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County health board

Marianne Kobak McKown, Elko Daily Free Press file County Commissioner Delmo Andreozzi, left, listens as County Health Officer Dr. Joy DeGuzman speaks during an Elko County Board of Health meeting in October.

ELKO – After receiving numerous complaints from residents, the Elko County Health Board this week sent a five-page letter to LifePoint Health CEO William Carpenter with concerns about Northeastern Nevada Regional Hospital’s prices and billing practices.

LifePoint is the corporation that owns the hospital.

The County Health Board consists of all five commissioners, plus Dr. Joy DeGuzman and Elko County Sheriff Jim Pitts. The board voted unanimously to send the letter Tuesday.

“They’re sending the letter because individual members of the board have received complaints and concerns from residents,” said Elko County Manager Rob Stokes.

The letter begins, “The Elko County Health Board would like to officially put you on notice that the local hospital is having an extremely negative impact on our local economy and the safety, health and welfare of our citizens.”

The health board tells Carpenter that the County owned and operated the hospital for almost 100 years before electing to sell to Province Health Care, which was later acquired by LifePoint.

During the last several year some of the area’s largest employers, including mining companies, the County and Elko County School District, “have taken drastic steps to reduce their healthcare overhead,” the board states. Many of these employers encourage their employees to seek healthcare out of town to save money.

“The two major mining companies have elected to utilize Surgery Plus to negotiate charges and refer patients to out of town providers, paying the employee gas, lodging and meal expenses—at a significant savings to the charges at NNRH,” the letter states “Other large employers also are exploring the idea of sending their employees out of town.”

The health board says these actions are directly related to high charges to patients and insurance companies at Elko’s hospital.

“This anti-competitive pricing is eroding our healthcare infrastructure,” the letter states. “Local medical providers are losing business. They are either leaving Elko or minimizing their staffing levels to stay in business. Other businesses are reportedly choosing not to relocate here.”

The health board states these out-of-town medical trips put residents’ health at risk. It also told Carpenter that the community has a “widespread lack of confidence that the corporation cares about our community.”

The board gave “examples of abuse” by the hospital to patients. When services were compared to hospitals in Twin Falls, Reno, Salt Lake City or Fallon the prices were higher in Elko.

One of the health board members was involved in a serious accident. He received six hours of medical care in NNRH but when he suffered a relapse he was in Fallon and stayed the night at Banner Churchill Community Hospital. The Fallon hospital charged him $7,571. NNRH CEO Rick Palagi reviewed the board member’s accounts and said the same services would cost $11,750 in Elko, which is about a 35 percent difference in cost.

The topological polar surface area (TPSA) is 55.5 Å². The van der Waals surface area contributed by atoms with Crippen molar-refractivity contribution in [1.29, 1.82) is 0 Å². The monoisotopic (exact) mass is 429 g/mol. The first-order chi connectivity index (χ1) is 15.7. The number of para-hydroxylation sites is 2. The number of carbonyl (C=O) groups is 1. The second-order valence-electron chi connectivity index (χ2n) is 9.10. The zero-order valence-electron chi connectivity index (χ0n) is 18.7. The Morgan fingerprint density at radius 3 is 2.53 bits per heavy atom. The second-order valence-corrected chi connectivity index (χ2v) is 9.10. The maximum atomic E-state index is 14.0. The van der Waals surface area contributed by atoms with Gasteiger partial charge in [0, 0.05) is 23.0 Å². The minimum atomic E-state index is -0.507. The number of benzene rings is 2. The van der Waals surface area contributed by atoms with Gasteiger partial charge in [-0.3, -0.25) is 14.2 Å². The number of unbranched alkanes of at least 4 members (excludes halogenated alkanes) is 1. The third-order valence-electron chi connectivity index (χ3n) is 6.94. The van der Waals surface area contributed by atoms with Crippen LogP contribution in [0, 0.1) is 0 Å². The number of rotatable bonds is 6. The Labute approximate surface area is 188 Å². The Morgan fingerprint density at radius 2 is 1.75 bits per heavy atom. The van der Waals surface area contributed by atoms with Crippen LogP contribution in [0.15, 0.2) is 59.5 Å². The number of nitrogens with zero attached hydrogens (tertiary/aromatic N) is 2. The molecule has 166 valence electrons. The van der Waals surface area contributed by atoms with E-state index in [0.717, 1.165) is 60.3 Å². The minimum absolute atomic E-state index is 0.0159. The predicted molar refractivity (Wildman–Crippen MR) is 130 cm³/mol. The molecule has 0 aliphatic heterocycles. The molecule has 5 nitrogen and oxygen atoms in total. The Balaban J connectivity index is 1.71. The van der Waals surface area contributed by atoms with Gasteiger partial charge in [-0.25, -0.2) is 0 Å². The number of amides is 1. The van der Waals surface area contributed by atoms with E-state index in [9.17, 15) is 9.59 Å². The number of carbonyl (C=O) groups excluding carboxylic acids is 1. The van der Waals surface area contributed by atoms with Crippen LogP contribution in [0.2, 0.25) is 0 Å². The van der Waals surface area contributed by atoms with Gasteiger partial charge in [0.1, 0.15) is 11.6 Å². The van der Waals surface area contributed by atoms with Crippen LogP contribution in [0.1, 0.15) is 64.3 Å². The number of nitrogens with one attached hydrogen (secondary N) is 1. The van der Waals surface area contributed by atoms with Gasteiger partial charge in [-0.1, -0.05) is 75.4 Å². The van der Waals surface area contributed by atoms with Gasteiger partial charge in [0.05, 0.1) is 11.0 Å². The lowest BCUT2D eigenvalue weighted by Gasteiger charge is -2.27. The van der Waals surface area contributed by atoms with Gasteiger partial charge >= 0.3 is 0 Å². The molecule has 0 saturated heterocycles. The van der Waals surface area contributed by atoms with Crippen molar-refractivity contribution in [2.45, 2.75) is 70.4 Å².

Another complaint concerned the hospital’s billing practices of patients being “hounded” to pledge to pay a bill within 72 hours of treatment to receive a “prompt pay discount.” The patient said she took time to read the document and it stated she had seven days to pay the bill — not 72 hours.

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The health board brought up the company’s mission of “making communities healthier” and its vision, “We want to create places where: People choose to come for healthcare, physicians want to practice, and employees want to work.” The letter also states LifePoint’s five core guiding principles are “Delivering high quality patient care, supporting physicians, creating excellent workplaces for our employees, taking a leadership role in our communities and ensuring fiscal responsibility.”

The letter states, “However it is not evident to the community that these words match what is actually taking place.”

The health board told Carpenter it wants the hospital to remain profitable, but when costs become “exorbitant” people are willing to travel to receive those same services at a lower price.

“The Elko County Health Board’s grievance is not with the local administration,” the letter states “We are convinced local CEO Rick Palagi is a good and sincere man, but we suspect his hands are being tied by the Tennessee headquarters. We are directing this letter to your attention because we believe the only way to affect positive resolution to these high charges is to work with the corporate level.”

The board invited Carpenter to come to Elko to listen to the community’s complaints and concerns firsthand.

NNRH Director of Marketing and Community Relations Steve Burrows said the hospital couldn’t comment on the letter.

LifePoint Director of Communications Emily Serck said the company had not received the letter yet.

“It would be premature for us to respond to something we haven’t yet seen in its entirety,” she said Friday.

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